The St. Francis Yacht Club was founded in 1927 on a site already rich in local lore. Earlier, while this was still marshland, it was also home to the Stone Boat Yard and the building of a schooner named Yankee. The earthquake of 1906 knocked the Yankee off its cradle, but the boat was picked up and finished.
Today, after repeated terms as a St. Francis flagship, the Yankee can still be seen here, its bow aimed at the Marina Green. The yacht harbor was begun as part of the Panama Pacific Exposition of 1915, to mark the opening of the Panama Canal. The Exposition embodied all the exuberance and hope of the day, but only the nearby Palace of Fine Arts remains (presenting occasional maintenance challenges to the City since, like the rest of the fair, it wasn't built to last).
The original St. Francis Clubhouse was finished just barely ahead of the Depression and the lean years that came with it. St. Francis yachts stood patrol duty during World War II, and later they carried the burgee around the world. Today, hardly anything remains of the original Willis Polk structure. Fire and earthquake saw to that. But through the years, the Club served the sport and it anchored the international game of yachting on San Francisco Bay. In 1958, the Club initiated an annual cruise that led to the purchase of a Delta Station on the San Joaquin River, Tinsley Island, where the members go now to work the summer fogbite out of their toes. The Club inaugurated its Perpetual Trophy Regatta in 1963, and this annual September gathering has become our signature event--the Rolex Big Boat Series-- drawing great sailors from all the great ports of the Blue Planet.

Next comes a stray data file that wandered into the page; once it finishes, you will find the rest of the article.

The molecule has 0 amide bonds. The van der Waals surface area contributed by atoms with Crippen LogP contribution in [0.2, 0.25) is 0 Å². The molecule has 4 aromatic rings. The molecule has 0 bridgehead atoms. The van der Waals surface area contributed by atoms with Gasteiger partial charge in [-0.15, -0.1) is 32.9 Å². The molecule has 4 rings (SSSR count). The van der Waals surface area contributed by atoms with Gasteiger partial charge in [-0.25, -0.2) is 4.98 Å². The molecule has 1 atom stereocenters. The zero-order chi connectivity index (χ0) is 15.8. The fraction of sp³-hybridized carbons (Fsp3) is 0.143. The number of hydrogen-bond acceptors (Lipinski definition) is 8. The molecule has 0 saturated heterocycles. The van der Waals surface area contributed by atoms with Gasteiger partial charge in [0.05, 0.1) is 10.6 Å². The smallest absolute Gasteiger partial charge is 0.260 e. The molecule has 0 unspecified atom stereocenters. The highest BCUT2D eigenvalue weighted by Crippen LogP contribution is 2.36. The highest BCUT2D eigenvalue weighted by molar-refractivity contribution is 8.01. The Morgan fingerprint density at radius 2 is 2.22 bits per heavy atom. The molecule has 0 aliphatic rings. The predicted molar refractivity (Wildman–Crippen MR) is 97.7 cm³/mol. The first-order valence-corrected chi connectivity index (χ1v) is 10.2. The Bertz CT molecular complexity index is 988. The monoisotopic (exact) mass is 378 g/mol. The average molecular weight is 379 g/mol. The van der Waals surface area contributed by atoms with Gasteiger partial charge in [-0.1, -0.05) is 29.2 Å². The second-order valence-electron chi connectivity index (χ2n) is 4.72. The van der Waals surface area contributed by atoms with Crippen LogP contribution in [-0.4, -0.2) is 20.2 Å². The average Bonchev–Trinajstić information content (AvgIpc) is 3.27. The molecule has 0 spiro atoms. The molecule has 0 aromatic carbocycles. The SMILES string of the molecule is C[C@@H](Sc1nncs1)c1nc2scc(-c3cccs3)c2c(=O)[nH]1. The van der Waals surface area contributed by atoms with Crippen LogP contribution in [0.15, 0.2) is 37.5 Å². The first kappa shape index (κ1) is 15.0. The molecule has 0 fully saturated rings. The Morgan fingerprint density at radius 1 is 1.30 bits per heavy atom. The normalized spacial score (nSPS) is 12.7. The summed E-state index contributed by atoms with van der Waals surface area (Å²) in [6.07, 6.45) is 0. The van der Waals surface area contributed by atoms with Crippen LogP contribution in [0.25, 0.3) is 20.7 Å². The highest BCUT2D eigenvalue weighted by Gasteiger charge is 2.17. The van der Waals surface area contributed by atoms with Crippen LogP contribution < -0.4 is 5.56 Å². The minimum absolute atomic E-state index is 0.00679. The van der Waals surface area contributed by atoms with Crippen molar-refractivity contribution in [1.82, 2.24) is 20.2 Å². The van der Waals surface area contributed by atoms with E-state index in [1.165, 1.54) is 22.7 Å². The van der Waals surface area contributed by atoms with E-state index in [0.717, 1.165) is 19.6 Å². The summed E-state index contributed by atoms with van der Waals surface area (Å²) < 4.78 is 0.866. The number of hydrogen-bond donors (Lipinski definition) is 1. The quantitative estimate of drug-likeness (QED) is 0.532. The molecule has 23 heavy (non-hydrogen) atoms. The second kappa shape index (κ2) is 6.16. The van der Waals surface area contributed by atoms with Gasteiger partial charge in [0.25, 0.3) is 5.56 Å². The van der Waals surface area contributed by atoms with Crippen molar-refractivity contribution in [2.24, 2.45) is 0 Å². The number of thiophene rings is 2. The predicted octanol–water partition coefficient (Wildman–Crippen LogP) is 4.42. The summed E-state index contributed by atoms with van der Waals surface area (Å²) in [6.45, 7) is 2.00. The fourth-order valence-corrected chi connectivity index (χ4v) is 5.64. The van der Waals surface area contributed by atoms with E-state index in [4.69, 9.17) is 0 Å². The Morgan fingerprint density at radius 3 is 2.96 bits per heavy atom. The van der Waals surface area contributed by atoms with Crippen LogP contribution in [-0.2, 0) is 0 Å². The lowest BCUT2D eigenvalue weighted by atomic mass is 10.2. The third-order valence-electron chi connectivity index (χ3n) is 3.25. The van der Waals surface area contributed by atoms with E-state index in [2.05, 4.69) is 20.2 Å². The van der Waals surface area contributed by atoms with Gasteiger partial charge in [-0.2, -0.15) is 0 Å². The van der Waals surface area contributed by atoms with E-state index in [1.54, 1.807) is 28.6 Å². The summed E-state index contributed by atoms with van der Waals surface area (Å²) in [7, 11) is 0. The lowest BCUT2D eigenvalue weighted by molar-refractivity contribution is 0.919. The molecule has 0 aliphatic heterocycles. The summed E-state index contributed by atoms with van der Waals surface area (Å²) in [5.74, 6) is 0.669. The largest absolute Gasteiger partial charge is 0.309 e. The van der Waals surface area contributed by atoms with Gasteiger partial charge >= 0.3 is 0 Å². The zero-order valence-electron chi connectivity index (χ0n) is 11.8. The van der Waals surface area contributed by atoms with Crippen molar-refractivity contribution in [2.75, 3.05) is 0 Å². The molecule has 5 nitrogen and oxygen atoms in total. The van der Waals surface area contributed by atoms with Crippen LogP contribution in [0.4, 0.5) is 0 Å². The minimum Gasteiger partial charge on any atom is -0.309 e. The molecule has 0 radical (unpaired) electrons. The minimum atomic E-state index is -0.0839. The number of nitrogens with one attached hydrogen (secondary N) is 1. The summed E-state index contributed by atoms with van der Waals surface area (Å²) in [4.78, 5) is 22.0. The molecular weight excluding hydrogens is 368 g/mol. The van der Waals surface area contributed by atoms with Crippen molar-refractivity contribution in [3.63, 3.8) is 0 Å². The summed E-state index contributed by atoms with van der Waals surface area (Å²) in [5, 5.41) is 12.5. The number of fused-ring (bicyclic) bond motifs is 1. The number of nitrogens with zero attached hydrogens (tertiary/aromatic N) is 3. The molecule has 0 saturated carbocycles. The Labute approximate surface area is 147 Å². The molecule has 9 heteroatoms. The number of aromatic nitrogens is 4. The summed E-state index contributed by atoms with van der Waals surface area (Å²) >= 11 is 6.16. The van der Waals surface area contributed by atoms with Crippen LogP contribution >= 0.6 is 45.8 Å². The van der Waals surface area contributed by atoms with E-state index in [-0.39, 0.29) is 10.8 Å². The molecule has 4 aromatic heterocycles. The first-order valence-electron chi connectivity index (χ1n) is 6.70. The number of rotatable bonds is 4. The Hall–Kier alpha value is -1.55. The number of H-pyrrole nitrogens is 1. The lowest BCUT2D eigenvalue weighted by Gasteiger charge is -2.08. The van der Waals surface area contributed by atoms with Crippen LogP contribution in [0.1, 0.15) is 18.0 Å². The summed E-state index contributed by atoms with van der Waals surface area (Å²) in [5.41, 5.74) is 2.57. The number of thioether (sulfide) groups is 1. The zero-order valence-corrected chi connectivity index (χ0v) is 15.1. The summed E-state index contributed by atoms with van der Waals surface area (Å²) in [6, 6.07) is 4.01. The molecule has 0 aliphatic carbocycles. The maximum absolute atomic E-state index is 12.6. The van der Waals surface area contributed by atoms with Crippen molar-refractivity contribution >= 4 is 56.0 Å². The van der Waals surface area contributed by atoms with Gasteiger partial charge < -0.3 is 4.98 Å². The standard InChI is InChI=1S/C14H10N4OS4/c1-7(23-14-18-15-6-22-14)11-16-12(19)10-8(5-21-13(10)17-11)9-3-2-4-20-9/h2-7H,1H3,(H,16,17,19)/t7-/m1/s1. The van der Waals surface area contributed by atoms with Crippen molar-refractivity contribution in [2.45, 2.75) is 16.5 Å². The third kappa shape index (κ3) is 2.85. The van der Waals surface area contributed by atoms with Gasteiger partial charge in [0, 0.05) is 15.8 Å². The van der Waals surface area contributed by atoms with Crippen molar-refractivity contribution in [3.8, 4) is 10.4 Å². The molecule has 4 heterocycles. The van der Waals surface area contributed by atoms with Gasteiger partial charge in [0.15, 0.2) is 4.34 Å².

People and boats make the sport of yacht racing, and for 81 years, through members, guests, pros, and generation after generation of kids insisting, "I'm not cold; let me try it again," we've known the best of both.
To explore StFYC history further, click the buttons below.